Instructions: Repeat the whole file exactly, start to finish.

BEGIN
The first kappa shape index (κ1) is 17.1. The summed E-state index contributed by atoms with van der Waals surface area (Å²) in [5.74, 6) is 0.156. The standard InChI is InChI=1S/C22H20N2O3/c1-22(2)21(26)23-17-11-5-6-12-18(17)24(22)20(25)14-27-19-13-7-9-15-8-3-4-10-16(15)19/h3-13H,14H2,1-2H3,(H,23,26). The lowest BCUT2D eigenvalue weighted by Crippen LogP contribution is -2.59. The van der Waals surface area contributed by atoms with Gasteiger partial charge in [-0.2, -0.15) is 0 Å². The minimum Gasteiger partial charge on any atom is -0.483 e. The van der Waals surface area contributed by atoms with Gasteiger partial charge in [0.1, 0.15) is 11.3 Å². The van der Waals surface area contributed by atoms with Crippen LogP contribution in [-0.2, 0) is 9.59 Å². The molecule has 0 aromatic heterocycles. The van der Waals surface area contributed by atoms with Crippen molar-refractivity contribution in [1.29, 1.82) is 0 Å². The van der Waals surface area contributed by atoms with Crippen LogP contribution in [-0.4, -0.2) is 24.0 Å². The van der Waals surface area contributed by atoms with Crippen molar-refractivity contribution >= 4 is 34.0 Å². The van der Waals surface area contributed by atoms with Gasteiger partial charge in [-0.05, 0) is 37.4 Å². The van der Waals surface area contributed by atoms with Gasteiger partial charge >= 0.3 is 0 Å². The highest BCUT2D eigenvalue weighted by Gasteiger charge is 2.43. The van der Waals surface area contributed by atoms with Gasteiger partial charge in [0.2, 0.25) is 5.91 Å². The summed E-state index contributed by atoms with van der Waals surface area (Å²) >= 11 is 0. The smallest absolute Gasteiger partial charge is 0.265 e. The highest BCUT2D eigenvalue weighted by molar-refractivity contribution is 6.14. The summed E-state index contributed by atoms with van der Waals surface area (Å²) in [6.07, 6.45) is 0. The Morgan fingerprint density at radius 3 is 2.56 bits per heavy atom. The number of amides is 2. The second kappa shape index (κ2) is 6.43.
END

The first kappa shape index (κ1) is 17.1. The summed E-state index contributed by atoms with van der Waals surface area (Å²) in [5.74, 6) is 0.156. The standard InChI is InChI=1S/C22H20N2O3/c1-22(2)21(26)23-17-11-5-6-12-18(17)24(22)20(25)14-27-19-13-7-9-15-8-3-4-10-16(15)19/h3-13H,14H2,1-2H3,(H,23,26). The lowest BCUT2D eigenvalue weighted by Crippen LogP contribution is -2.59. The van der Waals surface area contributed by atoms with Gasteiger partial charge in [-0.2, -0.15) is 0 Å². The minimum Gasteiger partial charge on any atom is -0.483 e. The van der Waals surface area contributed by atoms with Gasteiger partial charge in [0.1, 0.15) is 11.3 Å². The van der Waals surface area contributed by atoms with Crippen LogP contribution in [-0.2, 0) is 9.59 Å². The molecule has 0 aromatic heterocycles. The van der Waals surface area contributed by atoms with Crippen molar-refractivity contribution in [1.29, 1.82) is 0 Å². The van der Waals surface area contributed by atoms with Crippen LogP contribution in [-0.4, -0.2) is 24.0 Å². The van der Waals surface area contributed by atoms with Crippen molar-refractivity contribution >= 4 is 34.0 Å². The van der Waals surface area contributed by atoms with Gasteiger partial charge in [-0.05, 0) is 37.4 Å². The van der Waals surface area contributed by atoms with Gasteiger partial charge >= 0.3 is 0 Å². The highest BCUT2D eigenvalue weighted by Gasteiger charge is 2.43. The van der Waals surface area contributed by atoms with Gasteiger partial charge in [0.2, 0.25) is 5.91 Å². The summed E-state index contributed by atoms with van der Waals surface area (Å²) >= 11 is 0. The smallest absolute Gasteiger partial charge is 0.265 e. The highest BCUT2D eigenvalue weighted by molar-refractivity contribution is 6.14. The summed E-state index contributed by atoms with van der Waals surface area (Å²) in [6.07, 6.45) is 0. The Morgan fingerprint density at radius 3 is 2.56 bits per heavy atom. The number of amides is 2. The second kappa shape index (κ2) is 6.43.